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    Belgium at odds with the Netherlands over power plant plans

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    The Belgian federal minister for energy Marie Christine Marghem (MR) has received a letter from her Dutch counterpart Eric Wiebes, in which he is opposed to the Maasbracht (Netherlands) power station, currently shut down, being used in the future to supply Belgium alone with electricity, the daily De Morgen reported on Tuesday.

    The power station has a 1,304 megawatt capacity, the equivalent of the amount consumed by three million domestic users, and is located near the Belgian-Dutch border at Maasbracht in the Netherlands. Its owner, the energy consortium RWE, and the Luxembourg company Nuhma have already given notice of their project to deploy an underground high-voltage power line to link the power station to the Belgian grid by 2020.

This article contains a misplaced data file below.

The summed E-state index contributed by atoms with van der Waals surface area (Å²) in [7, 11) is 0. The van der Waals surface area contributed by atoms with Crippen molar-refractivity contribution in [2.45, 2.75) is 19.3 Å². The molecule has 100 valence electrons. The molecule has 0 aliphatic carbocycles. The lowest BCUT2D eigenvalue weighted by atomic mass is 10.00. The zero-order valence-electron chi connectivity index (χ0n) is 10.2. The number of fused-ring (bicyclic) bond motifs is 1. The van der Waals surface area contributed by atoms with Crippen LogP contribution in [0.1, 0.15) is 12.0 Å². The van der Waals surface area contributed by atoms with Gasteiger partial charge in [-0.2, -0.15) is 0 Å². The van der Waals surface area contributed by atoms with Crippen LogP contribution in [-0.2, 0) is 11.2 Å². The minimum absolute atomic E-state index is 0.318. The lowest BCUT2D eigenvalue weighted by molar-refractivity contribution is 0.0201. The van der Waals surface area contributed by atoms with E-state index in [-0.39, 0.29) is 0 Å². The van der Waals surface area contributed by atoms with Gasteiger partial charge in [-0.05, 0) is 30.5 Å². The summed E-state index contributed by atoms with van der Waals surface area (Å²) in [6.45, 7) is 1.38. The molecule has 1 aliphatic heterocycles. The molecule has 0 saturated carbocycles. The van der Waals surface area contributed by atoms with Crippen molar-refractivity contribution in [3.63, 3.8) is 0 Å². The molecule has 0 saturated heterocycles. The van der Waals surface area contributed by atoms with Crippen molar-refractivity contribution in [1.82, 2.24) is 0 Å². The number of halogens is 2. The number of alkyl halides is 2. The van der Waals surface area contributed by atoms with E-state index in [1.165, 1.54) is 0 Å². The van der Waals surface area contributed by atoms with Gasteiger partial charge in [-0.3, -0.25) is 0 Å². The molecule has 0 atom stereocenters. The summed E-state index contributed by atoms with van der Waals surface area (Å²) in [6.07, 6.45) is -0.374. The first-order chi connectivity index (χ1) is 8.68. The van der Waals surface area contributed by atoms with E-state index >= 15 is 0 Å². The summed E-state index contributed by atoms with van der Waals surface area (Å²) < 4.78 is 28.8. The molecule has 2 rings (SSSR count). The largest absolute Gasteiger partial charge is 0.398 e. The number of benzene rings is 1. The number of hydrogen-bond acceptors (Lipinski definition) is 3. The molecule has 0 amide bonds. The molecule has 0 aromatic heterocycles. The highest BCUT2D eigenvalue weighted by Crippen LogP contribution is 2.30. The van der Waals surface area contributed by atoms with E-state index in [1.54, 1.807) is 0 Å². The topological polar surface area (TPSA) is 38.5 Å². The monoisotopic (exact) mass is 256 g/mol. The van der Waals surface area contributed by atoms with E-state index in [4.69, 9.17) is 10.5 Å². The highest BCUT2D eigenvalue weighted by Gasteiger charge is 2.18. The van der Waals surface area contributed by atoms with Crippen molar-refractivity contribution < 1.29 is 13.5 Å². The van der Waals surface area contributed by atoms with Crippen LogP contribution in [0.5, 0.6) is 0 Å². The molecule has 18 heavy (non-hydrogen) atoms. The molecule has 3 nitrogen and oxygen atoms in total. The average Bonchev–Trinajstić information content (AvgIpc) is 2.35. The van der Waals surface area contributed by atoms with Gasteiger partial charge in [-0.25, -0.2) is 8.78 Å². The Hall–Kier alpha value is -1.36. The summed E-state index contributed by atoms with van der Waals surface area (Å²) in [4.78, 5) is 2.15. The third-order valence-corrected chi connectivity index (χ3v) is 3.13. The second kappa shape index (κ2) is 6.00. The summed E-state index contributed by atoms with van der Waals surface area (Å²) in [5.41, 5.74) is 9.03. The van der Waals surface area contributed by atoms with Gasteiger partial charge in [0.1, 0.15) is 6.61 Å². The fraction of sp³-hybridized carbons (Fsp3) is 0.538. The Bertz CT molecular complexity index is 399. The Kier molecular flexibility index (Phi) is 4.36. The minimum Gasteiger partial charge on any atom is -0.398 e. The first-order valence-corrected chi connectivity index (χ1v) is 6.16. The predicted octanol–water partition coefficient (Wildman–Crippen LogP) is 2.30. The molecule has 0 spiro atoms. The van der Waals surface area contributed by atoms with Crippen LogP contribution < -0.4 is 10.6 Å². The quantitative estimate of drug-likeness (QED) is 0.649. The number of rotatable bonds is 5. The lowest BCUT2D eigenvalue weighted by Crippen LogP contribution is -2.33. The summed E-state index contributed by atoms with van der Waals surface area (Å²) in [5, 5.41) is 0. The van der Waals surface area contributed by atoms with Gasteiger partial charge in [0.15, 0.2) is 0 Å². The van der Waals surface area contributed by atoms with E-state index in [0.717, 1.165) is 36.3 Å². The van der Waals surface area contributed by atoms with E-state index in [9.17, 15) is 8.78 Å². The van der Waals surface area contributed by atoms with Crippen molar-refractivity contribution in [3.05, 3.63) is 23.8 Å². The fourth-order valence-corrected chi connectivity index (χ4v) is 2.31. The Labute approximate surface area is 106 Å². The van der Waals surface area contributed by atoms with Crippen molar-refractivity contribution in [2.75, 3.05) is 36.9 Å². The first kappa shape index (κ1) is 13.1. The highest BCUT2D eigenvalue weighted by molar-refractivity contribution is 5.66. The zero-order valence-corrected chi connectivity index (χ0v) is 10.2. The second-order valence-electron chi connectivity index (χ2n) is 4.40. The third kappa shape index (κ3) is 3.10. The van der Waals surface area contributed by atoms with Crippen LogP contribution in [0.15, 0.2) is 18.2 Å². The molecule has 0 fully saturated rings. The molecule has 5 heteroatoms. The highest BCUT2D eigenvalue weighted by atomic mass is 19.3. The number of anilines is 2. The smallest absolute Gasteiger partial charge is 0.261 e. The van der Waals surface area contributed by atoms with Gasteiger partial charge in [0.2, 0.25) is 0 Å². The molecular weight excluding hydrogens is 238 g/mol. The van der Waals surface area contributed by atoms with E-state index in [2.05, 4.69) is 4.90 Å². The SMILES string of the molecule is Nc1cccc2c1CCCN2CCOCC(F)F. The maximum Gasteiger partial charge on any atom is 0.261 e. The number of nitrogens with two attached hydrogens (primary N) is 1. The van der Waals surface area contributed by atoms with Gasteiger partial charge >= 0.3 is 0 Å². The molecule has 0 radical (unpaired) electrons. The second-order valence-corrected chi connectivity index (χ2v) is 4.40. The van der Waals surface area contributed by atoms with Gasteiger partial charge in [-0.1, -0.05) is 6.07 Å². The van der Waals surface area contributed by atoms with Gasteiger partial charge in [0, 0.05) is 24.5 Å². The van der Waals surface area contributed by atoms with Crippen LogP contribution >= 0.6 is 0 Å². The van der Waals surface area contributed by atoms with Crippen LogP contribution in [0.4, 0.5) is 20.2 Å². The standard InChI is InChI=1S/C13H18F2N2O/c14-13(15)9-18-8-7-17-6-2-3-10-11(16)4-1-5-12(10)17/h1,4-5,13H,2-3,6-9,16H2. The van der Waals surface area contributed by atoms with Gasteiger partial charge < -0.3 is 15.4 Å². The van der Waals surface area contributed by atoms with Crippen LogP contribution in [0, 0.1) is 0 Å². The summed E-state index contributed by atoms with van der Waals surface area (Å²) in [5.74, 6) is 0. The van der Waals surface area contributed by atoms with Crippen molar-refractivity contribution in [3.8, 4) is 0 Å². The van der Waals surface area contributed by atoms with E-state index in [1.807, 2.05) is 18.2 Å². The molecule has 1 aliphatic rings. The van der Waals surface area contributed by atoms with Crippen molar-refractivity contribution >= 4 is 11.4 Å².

However, the project did not take into account the refusal of the Dutch government that in order to reduce its greenhouse gas emissions is planning to shut down its coal-fired power stations by 2030, and will therefore need alternatives to guarantee its security of supply, should solar or wind power be unavailable.

    Belgium is looking to increase its capacity because of its planned closure of nuclear power stations in 2025. To compensate the need for extra electricity supplies, energy minister Marghem has set up a capacity compensation mechanism (CRM) that envisages a system for supporting gas-fired power stations so as to encourage their construction and guarantee uninterrupted electricity supply.

    From 2021, private companies will be able to participate in public tenders.

    The Maasbracht power station had figured prominently since it enjoyed an advantage over potential competitors who had still to build their own power stations. All that needed to be done was to link it to the Belgian grid.

    “Maasbracht was an option for us, but only if it was linked exclusively to Belgium,” minister Marghem’s spokesperson commented. According to the latter, there will be talks with the Dutch minister Eric Wiebes.

    The Brussels Times